Chancel Repair Liability: A useful guide

With the impending deadline looming for registration of Chancel Repair Liability in October 2013 homeowners and Parochial Church Councils alike should be alive to the impact of registration or failure to register the liability.

A failure to register the liability will not be fatal to the right to claim the liability. However a failure to register before the date and also before an onward sale by the owner of the property will mean that the liability cannot be claimed against the subsequent owner. As a result in order to guarantee the right to claim PCCs should register the liability against properties before October 2013.

What does this mean for PCCs?

PCC members and in particular the officers are trustees of a charity and as a result have a duty to protect the property of the charity and promote its objects. PCCs members may have personal responsibility if they fail to do so without proper cause. Failing to register the liability and liability arising that is irrecoverable could create that personal responsibility.

How did Chancel Repair Liability arise?

A church building in broken into a number of parts, the relevant part being where the Altar is normally situated. This is known as the Chancel. In medieval times, with the coming of Christianity major landowners were the first to be converted to Christianity. This meant that Christianity could spread more quickly. Landowners were also able to provide the money necessary to build church buildings. A common effect of this was that the body of the church was repaired and maintained by the people but the Chancel was repaired by Rector at his expense, this being his part of the building. To allow income for this the Rector was usually given land from which to draw and income and to provide money for repairs as and when they fell due.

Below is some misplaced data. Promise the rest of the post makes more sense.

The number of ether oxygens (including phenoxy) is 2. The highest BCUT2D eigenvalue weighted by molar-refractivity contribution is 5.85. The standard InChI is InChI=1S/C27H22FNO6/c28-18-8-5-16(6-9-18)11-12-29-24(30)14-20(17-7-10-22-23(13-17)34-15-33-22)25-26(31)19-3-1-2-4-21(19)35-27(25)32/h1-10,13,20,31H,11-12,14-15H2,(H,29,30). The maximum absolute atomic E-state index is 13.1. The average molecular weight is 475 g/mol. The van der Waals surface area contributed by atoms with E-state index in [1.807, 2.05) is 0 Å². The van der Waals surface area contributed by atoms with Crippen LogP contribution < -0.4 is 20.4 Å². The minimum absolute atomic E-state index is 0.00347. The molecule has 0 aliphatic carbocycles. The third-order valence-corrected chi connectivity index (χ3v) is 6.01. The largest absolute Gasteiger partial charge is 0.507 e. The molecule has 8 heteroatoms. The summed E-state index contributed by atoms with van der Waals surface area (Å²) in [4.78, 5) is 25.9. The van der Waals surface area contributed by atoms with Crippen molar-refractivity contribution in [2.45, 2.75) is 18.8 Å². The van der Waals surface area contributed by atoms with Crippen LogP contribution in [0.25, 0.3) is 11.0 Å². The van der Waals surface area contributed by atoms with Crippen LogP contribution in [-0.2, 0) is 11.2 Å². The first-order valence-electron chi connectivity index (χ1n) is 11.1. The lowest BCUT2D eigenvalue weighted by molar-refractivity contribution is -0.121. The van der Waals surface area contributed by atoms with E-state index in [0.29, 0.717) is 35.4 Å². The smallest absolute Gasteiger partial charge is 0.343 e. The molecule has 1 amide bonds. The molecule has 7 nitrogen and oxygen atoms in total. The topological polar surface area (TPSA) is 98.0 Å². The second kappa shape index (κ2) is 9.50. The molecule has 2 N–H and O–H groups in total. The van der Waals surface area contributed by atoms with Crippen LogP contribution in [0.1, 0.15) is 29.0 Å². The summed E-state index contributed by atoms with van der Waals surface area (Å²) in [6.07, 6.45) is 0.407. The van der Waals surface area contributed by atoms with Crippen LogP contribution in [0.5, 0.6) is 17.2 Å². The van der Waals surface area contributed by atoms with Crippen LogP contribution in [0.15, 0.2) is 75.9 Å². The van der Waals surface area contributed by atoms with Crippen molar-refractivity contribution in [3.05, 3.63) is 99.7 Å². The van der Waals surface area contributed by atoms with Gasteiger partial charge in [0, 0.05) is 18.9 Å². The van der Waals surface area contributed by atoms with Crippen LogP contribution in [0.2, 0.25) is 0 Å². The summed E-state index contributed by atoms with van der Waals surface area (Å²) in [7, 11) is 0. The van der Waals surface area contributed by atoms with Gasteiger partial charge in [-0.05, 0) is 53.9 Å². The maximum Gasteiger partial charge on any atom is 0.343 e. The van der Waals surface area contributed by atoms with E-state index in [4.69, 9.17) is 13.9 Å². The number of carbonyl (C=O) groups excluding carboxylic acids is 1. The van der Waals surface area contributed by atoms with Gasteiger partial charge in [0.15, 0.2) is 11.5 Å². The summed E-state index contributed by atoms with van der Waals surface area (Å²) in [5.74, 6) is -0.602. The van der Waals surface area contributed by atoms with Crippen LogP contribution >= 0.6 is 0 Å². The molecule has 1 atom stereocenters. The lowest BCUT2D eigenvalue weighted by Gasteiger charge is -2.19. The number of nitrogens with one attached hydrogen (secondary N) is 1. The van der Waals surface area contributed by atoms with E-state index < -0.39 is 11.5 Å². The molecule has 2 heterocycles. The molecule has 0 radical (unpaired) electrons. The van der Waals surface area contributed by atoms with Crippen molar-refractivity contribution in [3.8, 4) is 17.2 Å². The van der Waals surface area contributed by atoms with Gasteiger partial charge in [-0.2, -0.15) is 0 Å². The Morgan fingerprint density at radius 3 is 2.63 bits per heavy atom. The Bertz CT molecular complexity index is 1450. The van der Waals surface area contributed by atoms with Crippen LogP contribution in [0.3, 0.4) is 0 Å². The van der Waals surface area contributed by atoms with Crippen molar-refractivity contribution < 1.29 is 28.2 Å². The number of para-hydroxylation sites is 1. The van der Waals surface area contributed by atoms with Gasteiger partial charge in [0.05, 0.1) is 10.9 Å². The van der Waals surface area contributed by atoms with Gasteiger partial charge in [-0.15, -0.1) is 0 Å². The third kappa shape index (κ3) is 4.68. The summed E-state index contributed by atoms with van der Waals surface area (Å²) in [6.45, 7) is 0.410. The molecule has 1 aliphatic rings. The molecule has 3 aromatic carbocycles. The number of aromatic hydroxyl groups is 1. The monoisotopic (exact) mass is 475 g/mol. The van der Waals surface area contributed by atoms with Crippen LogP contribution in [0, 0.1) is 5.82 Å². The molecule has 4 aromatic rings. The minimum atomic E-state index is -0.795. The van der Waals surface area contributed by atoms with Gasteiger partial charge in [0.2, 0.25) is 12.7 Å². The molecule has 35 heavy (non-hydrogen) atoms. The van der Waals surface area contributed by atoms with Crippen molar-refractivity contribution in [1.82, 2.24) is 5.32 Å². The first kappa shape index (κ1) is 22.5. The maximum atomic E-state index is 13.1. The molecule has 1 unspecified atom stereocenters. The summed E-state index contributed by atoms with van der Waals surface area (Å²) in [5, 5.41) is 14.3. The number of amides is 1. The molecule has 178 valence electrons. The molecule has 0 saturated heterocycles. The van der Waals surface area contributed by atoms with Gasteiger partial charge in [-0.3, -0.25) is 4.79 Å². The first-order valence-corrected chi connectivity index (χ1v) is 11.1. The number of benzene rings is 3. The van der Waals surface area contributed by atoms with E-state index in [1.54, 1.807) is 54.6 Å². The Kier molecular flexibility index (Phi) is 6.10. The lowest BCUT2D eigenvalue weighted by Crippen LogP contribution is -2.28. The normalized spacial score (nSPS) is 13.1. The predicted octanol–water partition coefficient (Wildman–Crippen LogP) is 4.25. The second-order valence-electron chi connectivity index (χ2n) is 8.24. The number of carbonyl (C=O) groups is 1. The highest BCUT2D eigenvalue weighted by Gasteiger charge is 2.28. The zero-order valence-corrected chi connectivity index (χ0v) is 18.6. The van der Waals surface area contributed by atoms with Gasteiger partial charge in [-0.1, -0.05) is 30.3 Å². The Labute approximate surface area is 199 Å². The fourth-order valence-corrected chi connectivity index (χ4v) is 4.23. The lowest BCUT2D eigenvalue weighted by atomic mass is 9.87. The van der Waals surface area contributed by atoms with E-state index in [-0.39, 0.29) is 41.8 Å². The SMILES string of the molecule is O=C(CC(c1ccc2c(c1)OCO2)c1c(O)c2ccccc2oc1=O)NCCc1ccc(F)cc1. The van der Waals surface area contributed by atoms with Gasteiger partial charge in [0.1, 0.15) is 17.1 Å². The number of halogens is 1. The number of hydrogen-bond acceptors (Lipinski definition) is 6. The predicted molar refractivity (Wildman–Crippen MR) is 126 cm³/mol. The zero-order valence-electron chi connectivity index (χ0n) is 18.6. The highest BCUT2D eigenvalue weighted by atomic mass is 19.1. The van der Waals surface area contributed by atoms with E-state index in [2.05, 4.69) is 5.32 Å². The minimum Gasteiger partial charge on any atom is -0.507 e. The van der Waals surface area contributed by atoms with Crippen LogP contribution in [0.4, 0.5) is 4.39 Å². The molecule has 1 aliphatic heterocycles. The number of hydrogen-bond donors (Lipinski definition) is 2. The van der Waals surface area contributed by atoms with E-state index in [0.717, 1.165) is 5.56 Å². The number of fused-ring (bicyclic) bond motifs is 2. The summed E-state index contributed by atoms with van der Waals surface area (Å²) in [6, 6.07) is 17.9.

Over time this land was sold to other purchasers for value and the repair liability passed with the land to the owners now known as ‘Lay Rectors’. So this is where we are today.

Why has Chancel Repair Liability become and issue?

In 2003 the House of Lords held that despite the arcane nature of the liability and the law under which it was granted Aston Cantlow PCC was able to recover the liability from Mr and Mrs Wallbank, who owned a property that it was proved was liable for the charge. They could not rely on the Human Rights Act as the PCC was not a governmental or quasi-governmental body.

At the time of the judgment the then government decided that it could not cancel the liability in its entirety without paying significant compensation to the church. Therefore they create a register it or lose it provision to ensure that the issue would go away. As a result we have our October 2013 deadline.

What should PCCs do next?

It is essential that you make

1. Investigations of your old minute to ensure that you know the name of your parish in 1840

2. Obtain a copy of your Record of Ascertainment, Tithe Maps and any other relevant documents from the National Archive or County Records Office

3. Investigate whether the liability has been extinguished and if not what land has the liability and at what percentage.

4. Ensure that this Land is now identifiable

5. Obtain the appropriate forms for registration with the Land Registry

6. Seek detailed legal advice on the nature of the liability in relation to the land within the parish

You should also consider what impact this will have on the other roles that you have as a PCC.

If you have any issues in this regard please contact us on 01992 558411

 

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